- 4Which countries in Europe cause the most air pollution damage? | euronews, world news
- 5McCain blasts Europe’s approach to Ukraine conflict ‘a joke’ | euronews, the global conversation
- 6Moldova pro-EU parties take narrow lead in elections | euronews, world news
- 7NATO joins search for ‘Russian submarine’ off Scottish coast | euronews, world news
- 8Ukraine reports accident at Zaporizhzhya nuclear power plant | euronews, world news
- 9Grenoble: Europe’s first ad-free city | euronews, world news
- 10Crude awakening: Romania’s Black Sea oil and gas finds fuel Europe’s energy hopes | euronews, reporter
- 11European Union News | euronews: latest breaking news and headlines about European Union
- 12The American Century comes to an end as China becomes the world’s largest economy | euronews, economy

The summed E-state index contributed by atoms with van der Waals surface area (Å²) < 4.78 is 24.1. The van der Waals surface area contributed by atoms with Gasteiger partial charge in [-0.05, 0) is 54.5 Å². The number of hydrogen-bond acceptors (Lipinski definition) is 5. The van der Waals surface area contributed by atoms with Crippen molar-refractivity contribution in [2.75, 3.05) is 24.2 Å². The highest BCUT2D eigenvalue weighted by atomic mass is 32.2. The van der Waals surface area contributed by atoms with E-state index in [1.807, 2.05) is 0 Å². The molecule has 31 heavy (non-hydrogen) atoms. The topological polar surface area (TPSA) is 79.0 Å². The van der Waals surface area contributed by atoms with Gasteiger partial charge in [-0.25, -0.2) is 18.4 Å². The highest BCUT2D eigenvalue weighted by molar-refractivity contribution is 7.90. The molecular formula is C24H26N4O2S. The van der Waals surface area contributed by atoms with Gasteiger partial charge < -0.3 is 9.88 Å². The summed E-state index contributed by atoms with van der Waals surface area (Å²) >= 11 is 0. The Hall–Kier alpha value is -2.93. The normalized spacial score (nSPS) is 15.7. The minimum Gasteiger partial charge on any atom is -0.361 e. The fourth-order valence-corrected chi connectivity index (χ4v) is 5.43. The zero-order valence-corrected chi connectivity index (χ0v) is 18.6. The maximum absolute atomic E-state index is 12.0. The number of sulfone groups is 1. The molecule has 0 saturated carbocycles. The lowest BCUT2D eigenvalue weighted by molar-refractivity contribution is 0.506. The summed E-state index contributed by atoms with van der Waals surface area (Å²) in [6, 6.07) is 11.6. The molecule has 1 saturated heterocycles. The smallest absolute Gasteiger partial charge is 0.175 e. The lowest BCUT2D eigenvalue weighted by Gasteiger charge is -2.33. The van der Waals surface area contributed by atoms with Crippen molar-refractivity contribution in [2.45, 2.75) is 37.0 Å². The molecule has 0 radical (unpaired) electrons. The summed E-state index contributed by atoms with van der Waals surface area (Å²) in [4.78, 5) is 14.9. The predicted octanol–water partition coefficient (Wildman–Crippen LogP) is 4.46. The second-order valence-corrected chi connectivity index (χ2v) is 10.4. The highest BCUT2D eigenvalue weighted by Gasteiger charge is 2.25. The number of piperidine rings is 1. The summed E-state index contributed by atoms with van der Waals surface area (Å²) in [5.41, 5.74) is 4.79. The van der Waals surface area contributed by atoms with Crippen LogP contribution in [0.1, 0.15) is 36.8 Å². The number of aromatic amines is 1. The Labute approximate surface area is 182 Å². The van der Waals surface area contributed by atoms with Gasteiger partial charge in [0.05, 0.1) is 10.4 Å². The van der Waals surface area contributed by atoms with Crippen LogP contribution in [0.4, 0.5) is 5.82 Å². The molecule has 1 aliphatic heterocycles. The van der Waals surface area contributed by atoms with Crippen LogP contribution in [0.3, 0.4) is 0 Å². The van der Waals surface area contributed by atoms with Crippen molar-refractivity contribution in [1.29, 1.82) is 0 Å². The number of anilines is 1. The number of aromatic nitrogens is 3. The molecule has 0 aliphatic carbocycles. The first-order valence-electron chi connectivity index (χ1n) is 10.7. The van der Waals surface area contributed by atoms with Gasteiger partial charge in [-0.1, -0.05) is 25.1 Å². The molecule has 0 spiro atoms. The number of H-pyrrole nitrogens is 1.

- 13Irony as organised crime prosecutor arrested for corruption in Romania | euronews, world news
- 14Israeli warplanes hit targets in Syria | euronews, world news
- 15Germans demand honour for Turkish woman beaten to death | euronews, world news
- 16Obama’s ‘risky’ immigration gamble | euronews, world news
- 17Chechen ‘death’ unit fighting with rebels in eastern Ukraine | euronews, world news
- 18International breaking news | euronews online world breaking news in video
- 19Belgium’s former queen Fabiola dies at 86 | euronews, world news
- 20Portugal: Ex-PM José Socrates held in corruption probe | euronews, world news
Wires > News
- 05:07 CET China foreign minister says willing to help Russia
- 03:47 CET China tells U.S. opposes all forms of cyber attacks, ‘terrorism’
- 03:13 CET Analysis – Young Cuban-American groups emerge as Obama allies
- 02:54 CET Florida police officer dies on duty after getting shot, run over
- 02:10 CET China arrests thousands in porn, gambling crackdown – Xinhua
- 01:35 CET Police officers’ slaying raises pressure on New York mayor
- 00:24 CET Syria says Israeli drone downed in Quneitra
- 00:03 CET Invoking Allah, driver slams car into pedestrians in eastern France